So, what is happening is that the light comes up from the guns, it hits the mirror up towards the top and bounces off at a pretty good angle to hit the screen. The fresnel layer straightens it up so that it comes out the front pretty much straight out. It then bounces off the back of the diffusion screen and goes back through the fresnel layer. However, the fresnel layer is obviously not symmetric, so the light goes back the other way pretty much straight through. It hits the mirror again, above the point where the original incoming beam hit, and bounces back down onto the screen lower down.

The reflections cut off exactly at the mid point because, at that point, the light path works the other way and it starts bouncing down into the bottom of the set, i.e. it works for me once the half way point is passed. So a bright object at the top of the screen has a reflection just below the halfway point. A bright object just above the halfway point has a reflection at the bottom of the screen.

In the process of figuring this out, I discovered that about the top 3 inches of the mirror is not used, i.e. the guns never shoot up that high. At least this is true on my set. By putting something over this part of the mirror, I found I could limit the reflections to the bottom 1/4th of the screen. This is because the light reflecting back into the mirror from the upper parts of the image is actually bouncing back onto the unused part of the mirror at the top.

So, I very carefully masked off the top 2 and 3/4" of the mirror (left a little for paranoia's sake) with velvet. This has improved the reflection by pushing it further down, and also contributed more to the contrast by cutting down on the light bouncing around in the top of the set.

But, that's the best I can do. I cannot get rid of this reflection totally unless I can prevent the backsplash. I assume that the only way to do this is a one one layer in the screen stack. Its not that it totally sucks now, since its pushed it pretty far down now. But, on a dark film like "Mystery Men" or "Devil in a Blue Dress", it gets on my nerves because the rest of it is looking so completely righteous at this point.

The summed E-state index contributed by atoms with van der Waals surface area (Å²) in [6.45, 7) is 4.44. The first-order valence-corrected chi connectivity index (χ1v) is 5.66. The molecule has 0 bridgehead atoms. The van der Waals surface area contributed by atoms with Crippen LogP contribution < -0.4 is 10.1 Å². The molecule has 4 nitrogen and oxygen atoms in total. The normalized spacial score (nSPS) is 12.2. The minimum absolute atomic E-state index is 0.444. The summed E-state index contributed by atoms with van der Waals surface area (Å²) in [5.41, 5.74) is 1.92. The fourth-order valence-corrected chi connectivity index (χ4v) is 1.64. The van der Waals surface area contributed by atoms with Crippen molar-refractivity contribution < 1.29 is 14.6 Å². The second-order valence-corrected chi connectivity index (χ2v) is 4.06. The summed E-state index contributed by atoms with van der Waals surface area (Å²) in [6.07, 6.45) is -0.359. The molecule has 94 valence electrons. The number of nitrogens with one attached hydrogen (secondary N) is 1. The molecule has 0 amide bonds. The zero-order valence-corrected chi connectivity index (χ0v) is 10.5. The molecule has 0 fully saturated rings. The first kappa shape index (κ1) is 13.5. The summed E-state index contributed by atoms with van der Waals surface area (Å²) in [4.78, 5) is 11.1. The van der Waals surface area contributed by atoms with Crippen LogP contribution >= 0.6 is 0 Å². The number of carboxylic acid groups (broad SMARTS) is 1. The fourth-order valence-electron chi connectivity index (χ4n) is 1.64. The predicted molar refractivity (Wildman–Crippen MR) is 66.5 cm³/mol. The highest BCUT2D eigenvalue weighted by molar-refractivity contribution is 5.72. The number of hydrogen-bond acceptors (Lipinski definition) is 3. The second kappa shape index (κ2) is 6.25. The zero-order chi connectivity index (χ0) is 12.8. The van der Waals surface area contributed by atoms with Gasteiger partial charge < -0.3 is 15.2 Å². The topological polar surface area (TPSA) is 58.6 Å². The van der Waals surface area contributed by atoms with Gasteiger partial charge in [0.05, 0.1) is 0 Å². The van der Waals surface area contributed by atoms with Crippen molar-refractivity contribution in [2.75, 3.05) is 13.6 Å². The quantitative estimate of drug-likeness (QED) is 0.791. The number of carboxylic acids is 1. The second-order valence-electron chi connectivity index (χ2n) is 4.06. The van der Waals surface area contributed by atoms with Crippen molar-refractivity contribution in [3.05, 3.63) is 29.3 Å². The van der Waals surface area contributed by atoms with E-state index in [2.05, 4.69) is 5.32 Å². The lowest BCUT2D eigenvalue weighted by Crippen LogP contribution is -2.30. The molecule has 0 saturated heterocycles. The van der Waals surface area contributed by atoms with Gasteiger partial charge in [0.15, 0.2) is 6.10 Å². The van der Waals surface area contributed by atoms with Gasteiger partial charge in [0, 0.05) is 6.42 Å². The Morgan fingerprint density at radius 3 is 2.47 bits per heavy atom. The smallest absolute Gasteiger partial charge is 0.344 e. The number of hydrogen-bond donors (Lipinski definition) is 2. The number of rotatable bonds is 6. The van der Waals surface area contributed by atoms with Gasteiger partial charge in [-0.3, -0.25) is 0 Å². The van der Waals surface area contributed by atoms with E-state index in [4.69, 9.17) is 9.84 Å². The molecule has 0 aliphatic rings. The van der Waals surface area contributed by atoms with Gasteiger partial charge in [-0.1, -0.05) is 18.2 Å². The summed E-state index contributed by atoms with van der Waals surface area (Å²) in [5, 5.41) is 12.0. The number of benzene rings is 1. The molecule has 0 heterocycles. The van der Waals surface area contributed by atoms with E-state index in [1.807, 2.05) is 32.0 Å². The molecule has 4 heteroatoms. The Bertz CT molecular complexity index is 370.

But, overall, its looking very, very good now. Probably I'm the only one who would notice the ghost images for the most part, because I'm completely obsessed with them now :-) But, I guess I'll have to continue forward to look into some sort of more tinting layer or one way layer or something like that. But the effort so far has been worth it. I have to do a little more lining in the top, then I'm going to put it back together until I can do some more research.

So here is a question... One of the things I did was to make a 'shroud' for the lense assembly. I took a piece of velvet, cut holes in it for the three lense caps, and draped it loosely over the lense assembly. So it completely covers all of that exposed metal and screws and whatnot. This made a big difference as well, and cut out a couple of the previously mentioned ancillary reflections. Does anyone think that this would cause a heat problem? How much is the heat dispersion of the set dependent upon heat being able to come up into the mirror cavity? I'd think not much, since it has no venting to the outside, but I want to make sure I'm not going to fry it by not allowing the air to freely flow up around the lense assemblies.

So that's where it stands at this point. Things are continuing to improve, and other than this one lingering problem in the lower quarter of the screen, it looks very, very good."